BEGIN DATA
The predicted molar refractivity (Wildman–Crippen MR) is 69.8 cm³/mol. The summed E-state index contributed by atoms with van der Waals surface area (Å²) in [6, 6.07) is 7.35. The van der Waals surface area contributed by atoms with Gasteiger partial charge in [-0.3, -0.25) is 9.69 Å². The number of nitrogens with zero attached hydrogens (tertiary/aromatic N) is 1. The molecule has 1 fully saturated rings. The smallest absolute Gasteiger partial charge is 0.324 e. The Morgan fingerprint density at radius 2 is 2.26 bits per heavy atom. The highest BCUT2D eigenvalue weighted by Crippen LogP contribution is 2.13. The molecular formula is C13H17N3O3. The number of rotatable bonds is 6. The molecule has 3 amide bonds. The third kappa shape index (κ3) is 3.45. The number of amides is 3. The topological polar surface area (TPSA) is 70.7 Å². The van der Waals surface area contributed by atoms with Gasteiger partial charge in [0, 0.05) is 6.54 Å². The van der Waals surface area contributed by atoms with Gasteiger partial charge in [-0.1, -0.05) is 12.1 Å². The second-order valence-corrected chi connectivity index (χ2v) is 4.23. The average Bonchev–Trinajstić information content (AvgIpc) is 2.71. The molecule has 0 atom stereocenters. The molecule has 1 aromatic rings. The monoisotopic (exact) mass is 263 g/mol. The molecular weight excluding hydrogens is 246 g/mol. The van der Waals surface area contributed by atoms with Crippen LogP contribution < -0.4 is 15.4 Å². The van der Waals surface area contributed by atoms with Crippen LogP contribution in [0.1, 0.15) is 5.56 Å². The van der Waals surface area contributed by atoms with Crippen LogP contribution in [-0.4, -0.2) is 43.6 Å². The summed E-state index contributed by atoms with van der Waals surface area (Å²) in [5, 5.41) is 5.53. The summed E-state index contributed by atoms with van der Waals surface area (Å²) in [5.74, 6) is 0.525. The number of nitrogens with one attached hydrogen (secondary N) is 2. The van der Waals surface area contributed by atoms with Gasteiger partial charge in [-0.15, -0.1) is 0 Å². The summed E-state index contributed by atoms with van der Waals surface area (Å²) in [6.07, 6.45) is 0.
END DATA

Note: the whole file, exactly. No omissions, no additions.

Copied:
The predicted molar refractivity (Wildman–Crippen MR) is 69.8 cm³/mol. The summed E-state index contributed by atoms with van der Waals surface area (Å²) in [6, 6.07) is 7.35. The van der Waals surface area contributed by atoms with Gasteiger partial charge in [-0.3, -0.25) is 9.69 Å². The number of nitrogens with zero attached hydrogens (tertiary/aromatic N) is 1. The molecule has 1 fully saturated rings. The smallest absolute Gasteiger partial charge is 0.324 e. The Morgan fingerprint density at radius 2 is 2.26 bits per heavy atom. The highest BCUT2D eigenvalue weighted by Crippen LogP contribution is 2.13. The molecular formula is C13H17N3O3. The number of rotatable bonds is 6. The molecule has 3 amide bonds. The third kappa shape index (κ3) is 3.45. The number of amides is 3. The topological polar surface area (TPSA) is 70.7 Å². The van der Waals surface area contributed by atoms with Gasteiger partial charge in [0, 0.05) is 6.54 Å². The van der Waals surface area contributed by atoms with Gasteiger partial charge in [-0.1, -0.05) is 12.1 Å². The second-order valence-corrected chi connectivity index (χ2v) is 4.23. The average Bonchev–Trinajstić information content (AvgIpc) is 2.71. The molecule has 0 atom stereocenters. The molecule has 1 aromatic rings. The monoisotopic (exact) mass is 263 g/mol. The molecular weight excluding hydrogens is 246 g/mol. The van der Waals surface area contributed by atoms with Crippen LogP contribution < -0.4 is 15.4 Å². The van der Waals surface area contributed by atoms with Crippen LogP contribution in [0.1, 0.15) is 5.56 Å². The van der Waals surface area contributed by atoms with Crippen LogP contribution in [-0.4, -0.2) is 43.6 Å². The summed E-state index contributed by atoms with van der Waals surface area (Å²) in [5, 5.41) is 5.53. The summed E-state index contributed by atoms with van der Waals surface area (Å²) in [5.74, 6) is 0.525. The number of nitrogens with one attached hydrogen (secondary N) is 2. The van der Waals surface area contributed by atoms with Gasteiger partial charge in [-0.15, -0.1) is 0 Å². The summed E-state index contributed by atoms with van der Waals surface area (Å²) in [6.07, 6.45) is 0.